If I get married, can I still file as single on my taxes?
Answer: There are two issues...your W-4 and your 1040. I'm not sure which you are referring to, so I'll give you both.
You can still claim to be Single on your W-4 even after you are married. What you put on your W-4 determines how much will be withheld and given to the IRS each pay period on your behalf. This is credited to you when you file your taxes.
As far as your 1040, if you are married, then you must file together as Married Filing Jointly or separately as Married Filing Separately. The latter choice is rarely a better one and usually leads to a much smaller refund.
You are not alone; a lot of married couples ask this question. One big reason to ask is because your new spouse may owe child support, and as we all know, whatever is owed comes right out of the tax return. To protect yourself in this situation, you should still file as Married Filing Jointly, but include an "Injured Spouse" application. This is a petition to the IRS to divide the refund between you and your spouse and to only have their half taken for child support and you still get your half of the refund. Keep in mind that this is a petition and is no guarantee that the IRS will divide the refund. But in the vast majority of circumstances, they go along with the petition.
Finally, if you are married, but not living with your spouse at any time during the last 6 months of the year AND you pay 1/2 or more of the costs to maintain a home AND you live with your qualifying child for more than 1/2 of the year in the aforementioned home...then you can file as Head of Household instead of Married Filing Separately. Your spouse will still have to file as Married Filing Separately unless he/she separately qualifies for Head of Household. Under no circumstances can a person who is marred file as Single until they are no longer legally married.
Hope this helps :)
if you dont want the IRS knocking on your door, then sure you can.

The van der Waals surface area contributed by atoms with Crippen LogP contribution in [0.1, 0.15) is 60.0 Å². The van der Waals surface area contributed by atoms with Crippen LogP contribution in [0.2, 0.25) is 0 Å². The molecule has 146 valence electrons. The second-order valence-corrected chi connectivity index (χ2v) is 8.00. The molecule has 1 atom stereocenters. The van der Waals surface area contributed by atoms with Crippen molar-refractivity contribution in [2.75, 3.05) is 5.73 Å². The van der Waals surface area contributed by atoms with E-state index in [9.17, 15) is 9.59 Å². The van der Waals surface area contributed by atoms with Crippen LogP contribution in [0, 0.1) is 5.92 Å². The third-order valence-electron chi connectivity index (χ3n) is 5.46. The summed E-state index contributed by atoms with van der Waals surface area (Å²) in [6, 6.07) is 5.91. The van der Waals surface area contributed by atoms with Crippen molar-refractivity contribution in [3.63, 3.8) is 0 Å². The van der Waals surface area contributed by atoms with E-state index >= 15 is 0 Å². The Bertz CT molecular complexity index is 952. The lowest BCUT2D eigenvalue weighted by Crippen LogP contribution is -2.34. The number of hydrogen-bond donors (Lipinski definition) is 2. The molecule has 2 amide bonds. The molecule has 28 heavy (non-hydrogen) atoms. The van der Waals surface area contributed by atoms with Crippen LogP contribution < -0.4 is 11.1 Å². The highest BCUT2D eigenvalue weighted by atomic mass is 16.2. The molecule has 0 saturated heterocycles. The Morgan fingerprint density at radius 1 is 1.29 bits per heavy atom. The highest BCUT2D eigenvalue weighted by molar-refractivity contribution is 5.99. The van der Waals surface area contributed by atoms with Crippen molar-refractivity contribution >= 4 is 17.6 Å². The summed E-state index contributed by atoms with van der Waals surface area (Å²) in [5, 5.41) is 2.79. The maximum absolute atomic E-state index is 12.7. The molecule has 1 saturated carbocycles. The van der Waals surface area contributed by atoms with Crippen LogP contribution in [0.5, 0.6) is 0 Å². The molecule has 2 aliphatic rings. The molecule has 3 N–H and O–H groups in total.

Why? You get a tax break if you don't.
You can file on your own, but you will have to check the married box.
Oh you naughty boy....................you'll end up getting your legs smacked!!
NO.....married can only file as married or married filing separately.
How to File Taxes if Married Filing Separately
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The "married filing separately" status has high tax rates and few benefits. Yet there are good reasons for some married people not to file jointly.
Decide Against Filing Jointly
Determine how your spouse prefers to file. You must both agree to file either one joint return or two separate returns.
Determine whether your spouse will have a large tax bill. If you file separately, you are responsible only for your own tax bill.
Discover whether your spouse is lying to avoid a tax bill. If you file separately, you are not liable for your spouse's lies.
Calculate the tax bill using each of the married filing statuses. In some rare cases, a couple's total tax bill can be lower if both file separately.
Determine whether you should file separately from your spouse. If the answer is yes, go to Section 2.
Tips & Warnings
When one spouse in a two-income family has a much higher income and more itemized deductions than the other spouse, filing separately might save money.
The "married filing separately" status is also used in cases in which it is judicious for spouses to keep their finances completely separate.
You and your spouse can change from "married filing separately" to "married filing jointly" any time within three years after the due date of the return. Amend a past year's return using form 1040X.
You cannot use the standard deduction when filing separately if your spouse itemizes deductions. This can mean zero itemized deductions.